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3.4.9 Gas samples

Contents Air Ground gas surveying Ground gas sampling from permanent monitoring points

Gas sampling may be necessary at some sites depending on the local geology and the radio-nuclides of potential concern. This may include collecting gas samples or filtering the gas to collect re-suspended particulates. Air

Air sampling is often restricted to monitoring activities for occupational and public health and safety and is not required to demonstrate compliance with risk- or dose-based regulations. Section describes examples of sites where air sampling may provide information useful to designing a final status survey. At some sites, radon measurements may be used to indicate the presence of radium, thorium, or uranium in the soil. Section 3.4.10 and Appendix B provide information on this type of sampling. Ground gas surveying

Where spills or leaks of volatile organic compounds have occurred, ground gas surveying is recommended. Areas of waste disposal may be identified by ground gas surveying for landfill gas or for volatile compounds if these were known to be deposited. Extensive guidance on ground gas monitoring is available [Burton-1994], [Digby].

Radium decays to radon, a short-lived radioactive gas. Detection of radon in ground gas may therefore provide information on the presence of buried radium-contaminated materials. Ground gas surveying for radon is already widely used in the mineral exploration industry to detect uranium ore bodies. Detection of radon in air may also be required to evaluate radiological dose arising from the inhalation of radon. An action level of 2,000 Bq/m3 was set by the former National Radiological Protection Board [NRPB-1998].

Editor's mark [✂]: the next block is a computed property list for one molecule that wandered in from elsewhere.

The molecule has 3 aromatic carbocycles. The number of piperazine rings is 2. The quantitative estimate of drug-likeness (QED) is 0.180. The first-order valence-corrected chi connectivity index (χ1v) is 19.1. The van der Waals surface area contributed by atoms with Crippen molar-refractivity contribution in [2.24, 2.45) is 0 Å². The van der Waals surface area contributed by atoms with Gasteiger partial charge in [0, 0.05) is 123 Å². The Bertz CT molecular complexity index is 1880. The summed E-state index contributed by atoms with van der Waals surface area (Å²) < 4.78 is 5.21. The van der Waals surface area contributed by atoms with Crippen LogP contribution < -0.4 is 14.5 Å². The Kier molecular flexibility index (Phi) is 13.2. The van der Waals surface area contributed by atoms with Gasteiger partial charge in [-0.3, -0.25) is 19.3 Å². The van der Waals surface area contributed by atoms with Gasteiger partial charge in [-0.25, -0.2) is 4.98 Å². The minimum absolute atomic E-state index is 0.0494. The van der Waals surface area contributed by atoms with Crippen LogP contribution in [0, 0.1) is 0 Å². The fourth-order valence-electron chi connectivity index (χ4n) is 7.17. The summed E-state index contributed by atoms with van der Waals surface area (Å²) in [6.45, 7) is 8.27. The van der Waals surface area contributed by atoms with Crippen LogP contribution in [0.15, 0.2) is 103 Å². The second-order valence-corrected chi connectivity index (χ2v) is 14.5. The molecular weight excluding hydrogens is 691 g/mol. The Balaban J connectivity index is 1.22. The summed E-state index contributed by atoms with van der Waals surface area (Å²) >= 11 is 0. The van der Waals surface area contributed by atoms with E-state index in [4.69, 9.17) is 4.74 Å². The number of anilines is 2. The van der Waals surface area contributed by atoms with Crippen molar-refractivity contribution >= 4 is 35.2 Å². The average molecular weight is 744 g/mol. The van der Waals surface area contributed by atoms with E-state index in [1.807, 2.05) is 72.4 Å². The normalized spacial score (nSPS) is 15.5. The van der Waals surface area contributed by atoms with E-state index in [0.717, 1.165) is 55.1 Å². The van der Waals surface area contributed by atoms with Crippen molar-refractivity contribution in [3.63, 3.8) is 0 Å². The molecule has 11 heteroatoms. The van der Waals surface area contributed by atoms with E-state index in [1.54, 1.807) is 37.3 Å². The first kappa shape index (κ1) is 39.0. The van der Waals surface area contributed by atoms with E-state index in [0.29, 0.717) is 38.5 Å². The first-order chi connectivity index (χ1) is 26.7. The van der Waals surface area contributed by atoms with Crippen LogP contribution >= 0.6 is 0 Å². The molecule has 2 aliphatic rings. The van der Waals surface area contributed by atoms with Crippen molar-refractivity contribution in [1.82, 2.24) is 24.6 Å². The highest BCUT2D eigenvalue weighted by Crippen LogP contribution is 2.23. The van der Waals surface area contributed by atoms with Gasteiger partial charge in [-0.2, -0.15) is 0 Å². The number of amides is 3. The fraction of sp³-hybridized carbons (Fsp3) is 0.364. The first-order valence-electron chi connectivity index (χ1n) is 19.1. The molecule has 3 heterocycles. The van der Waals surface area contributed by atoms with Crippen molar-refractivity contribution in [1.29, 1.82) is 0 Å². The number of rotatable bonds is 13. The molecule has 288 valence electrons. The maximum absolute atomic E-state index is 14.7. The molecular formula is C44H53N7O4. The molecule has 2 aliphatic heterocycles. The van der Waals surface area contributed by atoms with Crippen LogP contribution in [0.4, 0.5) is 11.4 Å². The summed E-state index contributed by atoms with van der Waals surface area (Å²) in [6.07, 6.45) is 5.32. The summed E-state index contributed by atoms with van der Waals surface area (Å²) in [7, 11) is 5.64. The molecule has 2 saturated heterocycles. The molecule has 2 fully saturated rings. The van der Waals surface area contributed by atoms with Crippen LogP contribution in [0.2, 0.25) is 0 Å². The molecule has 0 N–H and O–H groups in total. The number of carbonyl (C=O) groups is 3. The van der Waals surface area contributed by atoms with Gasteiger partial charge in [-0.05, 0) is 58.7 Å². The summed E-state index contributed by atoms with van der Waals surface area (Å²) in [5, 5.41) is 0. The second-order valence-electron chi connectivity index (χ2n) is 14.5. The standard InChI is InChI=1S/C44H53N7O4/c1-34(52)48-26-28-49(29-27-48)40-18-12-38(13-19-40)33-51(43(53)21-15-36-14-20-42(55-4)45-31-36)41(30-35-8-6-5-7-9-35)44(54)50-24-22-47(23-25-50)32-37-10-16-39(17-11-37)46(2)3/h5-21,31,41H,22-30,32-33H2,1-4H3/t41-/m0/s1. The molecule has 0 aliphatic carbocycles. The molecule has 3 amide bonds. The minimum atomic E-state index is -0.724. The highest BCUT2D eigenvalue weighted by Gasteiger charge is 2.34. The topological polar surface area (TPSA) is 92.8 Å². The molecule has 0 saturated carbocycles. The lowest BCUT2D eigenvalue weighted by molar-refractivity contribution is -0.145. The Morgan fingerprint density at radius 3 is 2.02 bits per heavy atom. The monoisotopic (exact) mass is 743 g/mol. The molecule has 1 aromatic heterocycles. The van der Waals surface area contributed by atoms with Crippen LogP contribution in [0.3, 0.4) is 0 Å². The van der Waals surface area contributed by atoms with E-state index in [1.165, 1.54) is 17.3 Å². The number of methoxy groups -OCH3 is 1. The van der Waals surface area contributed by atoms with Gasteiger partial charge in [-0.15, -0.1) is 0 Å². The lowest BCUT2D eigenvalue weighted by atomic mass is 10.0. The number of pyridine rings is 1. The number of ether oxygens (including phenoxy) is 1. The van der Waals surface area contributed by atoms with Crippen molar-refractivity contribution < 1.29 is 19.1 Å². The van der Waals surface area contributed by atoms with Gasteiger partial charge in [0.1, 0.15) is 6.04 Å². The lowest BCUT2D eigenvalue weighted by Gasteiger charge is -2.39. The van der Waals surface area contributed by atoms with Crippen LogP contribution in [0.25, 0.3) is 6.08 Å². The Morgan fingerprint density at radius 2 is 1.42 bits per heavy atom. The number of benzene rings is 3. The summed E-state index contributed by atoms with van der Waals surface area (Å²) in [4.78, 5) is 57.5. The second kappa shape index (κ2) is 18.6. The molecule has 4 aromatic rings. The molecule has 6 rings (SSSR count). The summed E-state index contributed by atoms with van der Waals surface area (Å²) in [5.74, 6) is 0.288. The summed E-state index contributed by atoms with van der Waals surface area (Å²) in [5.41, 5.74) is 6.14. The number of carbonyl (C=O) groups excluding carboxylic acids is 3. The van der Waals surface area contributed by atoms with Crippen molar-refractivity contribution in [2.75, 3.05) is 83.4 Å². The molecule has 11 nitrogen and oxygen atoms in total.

However, sole reliance on ground gas spike surveys is not recommended, and further investigation from permanent installations is recommended. Ground gas surveying from shallow permanent monitoring points, with confirmatory laboratory analyses, provides information on volatile or gaseous contaminants within the near-surface soils. Such monitoring techniques are used to identify the source of volatile or gaseous contaminants (or their parents, in the case of 222Rn), such as those that may be associated with areas of contaminated land.

Although ground gas surveying appears to be straightforward, there may be significant uncertainties in interpreting the data, principally due to variations in the permeability and moisture content of the ground, which affect the ability of ground gas to migrate. In addition, results are commonly influenced by meteorological factors, such as the extent of recent rainfall, barometric pressure and windspeed.

Ground gas surveys may be used as an indicator of the presence of a number of contaminants, including:

  • Tritium (possibly as water vapour).
  • 14C and other volatile organic compounds (VOCs) such as petroleum hydrocarbons or organic solvents [CIRIA-2006].
  • Radon (an indicator of the presence of radionuclides in the uranium and thorium decay chains). The presence of above background concentrations of radon in air directly indicates that there is a source nearby of radium or its parent isotopes.
  • Organic compounds that are not VOCs, but that produce CO2 gas during biological or chemical breakdown.
  • Mercury [CIRIA-2006].

The largest potential use of ground gas surveying on nuclear-licensed sites and defence sites will be the identification of sources of VOC contamination. Radon gas surveying may also have some potential use on these sites as the presence of radon indicates that radionuclides in the uranium or thorium decay chains are present.

Limitations of ground gas surveying are that migration of ground gas may be significantly affected by the near surface geological and man-made structures. Because of this the gas concentration may not be proportional to the concentration of contaminant in the source area. Interpretation of results may be difficult and a negative result does not necessarily indicate that there are no contaminants present. Ground gas sampling from permanent monitoring points

The sampling of permanently installed gas monitoring points is generally used for monitoring methane production from landfilled putrescible wastes. It is unlikely that such monitoring will be required on nuclear-licensed sites or defense sites. Extensive guidance on the identification of landfill gas already exists [Burton-1994], [EA-2003].

Installation of permanent gas monitoring points
See Section, alinea ‘Installation of permanent liquid monitoring points’.

Airborne particulates
Information available in literature about this topic will be included in a later edition of EURSSEM.